The type of rubber plant you buy also determines how much light to give it. Some rubber plants have large, thick leaves with an oblong shape and a dark green color but there are also variegated varieties available. These can have leaves that have some marbled cream, white, or gray mixed with the green on the leaves. All of these varieties need brighter sunlight to help bring out their unique coloring. If the coloring begins to fade on any of the rubber plant varieties, they aren’t getting enough sun.


Rubber plants prefer more moisture to less, though this doesn’t mean that you should risk drowning them. The soil should be kept moist at all times during their growing season to keep the plant happy. You can also wipe down or mist the leaves to help them absorb more sunlight and to keep them fresh between waterings. Use room temperature water to avoid damaging the roots when watering.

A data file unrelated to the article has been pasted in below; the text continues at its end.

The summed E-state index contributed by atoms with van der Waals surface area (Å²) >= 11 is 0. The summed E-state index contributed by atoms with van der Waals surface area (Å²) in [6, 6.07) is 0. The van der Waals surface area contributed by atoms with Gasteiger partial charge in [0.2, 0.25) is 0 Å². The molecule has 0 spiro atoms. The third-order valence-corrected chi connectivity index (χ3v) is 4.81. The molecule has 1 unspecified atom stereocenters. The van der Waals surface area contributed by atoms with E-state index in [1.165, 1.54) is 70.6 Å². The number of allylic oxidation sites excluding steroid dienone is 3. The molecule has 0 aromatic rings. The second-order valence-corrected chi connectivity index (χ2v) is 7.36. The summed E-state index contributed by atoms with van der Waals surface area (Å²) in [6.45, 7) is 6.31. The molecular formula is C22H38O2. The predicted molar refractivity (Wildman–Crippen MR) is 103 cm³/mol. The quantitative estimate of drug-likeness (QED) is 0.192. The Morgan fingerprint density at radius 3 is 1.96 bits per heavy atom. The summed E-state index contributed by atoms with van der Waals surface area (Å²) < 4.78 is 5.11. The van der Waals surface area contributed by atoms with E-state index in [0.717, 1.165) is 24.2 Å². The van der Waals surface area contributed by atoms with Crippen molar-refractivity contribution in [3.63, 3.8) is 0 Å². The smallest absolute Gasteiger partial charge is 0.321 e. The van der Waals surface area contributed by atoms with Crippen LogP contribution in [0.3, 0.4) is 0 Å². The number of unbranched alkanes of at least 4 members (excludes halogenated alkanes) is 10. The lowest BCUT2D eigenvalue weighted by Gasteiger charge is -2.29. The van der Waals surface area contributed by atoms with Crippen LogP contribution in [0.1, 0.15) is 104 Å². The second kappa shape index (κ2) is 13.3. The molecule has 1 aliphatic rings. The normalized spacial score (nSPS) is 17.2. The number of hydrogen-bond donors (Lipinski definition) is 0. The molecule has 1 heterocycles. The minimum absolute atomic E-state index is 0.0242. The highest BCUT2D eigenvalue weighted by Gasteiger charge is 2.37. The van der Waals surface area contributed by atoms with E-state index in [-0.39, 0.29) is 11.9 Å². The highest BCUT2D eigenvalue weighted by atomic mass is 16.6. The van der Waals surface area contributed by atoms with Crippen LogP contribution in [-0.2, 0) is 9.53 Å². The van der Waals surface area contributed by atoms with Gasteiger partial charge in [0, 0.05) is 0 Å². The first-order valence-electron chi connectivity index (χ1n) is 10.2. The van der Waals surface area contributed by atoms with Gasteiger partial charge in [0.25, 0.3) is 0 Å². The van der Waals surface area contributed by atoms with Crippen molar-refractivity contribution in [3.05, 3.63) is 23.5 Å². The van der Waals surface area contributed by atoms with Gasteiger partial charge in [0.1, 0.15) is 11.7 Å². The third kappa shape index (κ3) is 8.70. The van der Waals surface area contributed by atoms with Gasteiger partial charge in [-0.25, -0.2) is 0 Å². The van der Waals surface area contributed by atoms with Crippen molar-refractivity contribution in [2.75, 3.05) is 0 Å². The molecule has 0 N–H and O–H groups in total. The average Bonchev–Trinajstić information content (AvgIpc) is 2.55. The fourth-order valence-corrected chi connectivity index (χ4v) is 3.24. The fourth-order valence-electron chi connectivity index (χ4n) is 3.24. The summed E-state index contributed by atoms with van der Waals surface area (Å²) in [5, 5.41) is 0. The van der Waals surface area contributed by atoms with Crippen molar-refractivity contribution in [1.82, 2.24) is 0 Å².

During the dormant months of the plant’s cycle you can allow the top few inches of the plant’s soil to dry out between watering. This will ensure that you’re not overwatering your rubber plant as they will need less water during this time. You should also pay attention to the amount of light the plant is getting at all times. More light means more heat and faster evaporation, so plants in bright light will need more frequent watering.

One way to tell if your plant is getting the right amount of water in any season is to pay attention to the leaves. If they are curling upward, check the soil. It will likely be too dry, so increase how often you’re adding water to the plant. If the leaves are turning yellow or brown and dropping from the plant, the soil will likely be too wet, so give it more time to dry out before you water it.


The tropical origin of the rubber plant is quite humid but this plant can do well in less humid areas as well with regular watering and misting. It tends to thrive in temperatures between 60 and 75 degrees Fahrenheit. Outside of that it can survive when the temperature drops to 50 degrees Fahrenheit if needed, although this should be avoided. Rubber plants are sensitive to abrupt temperature changes so try to keep your home at a consistent temperature.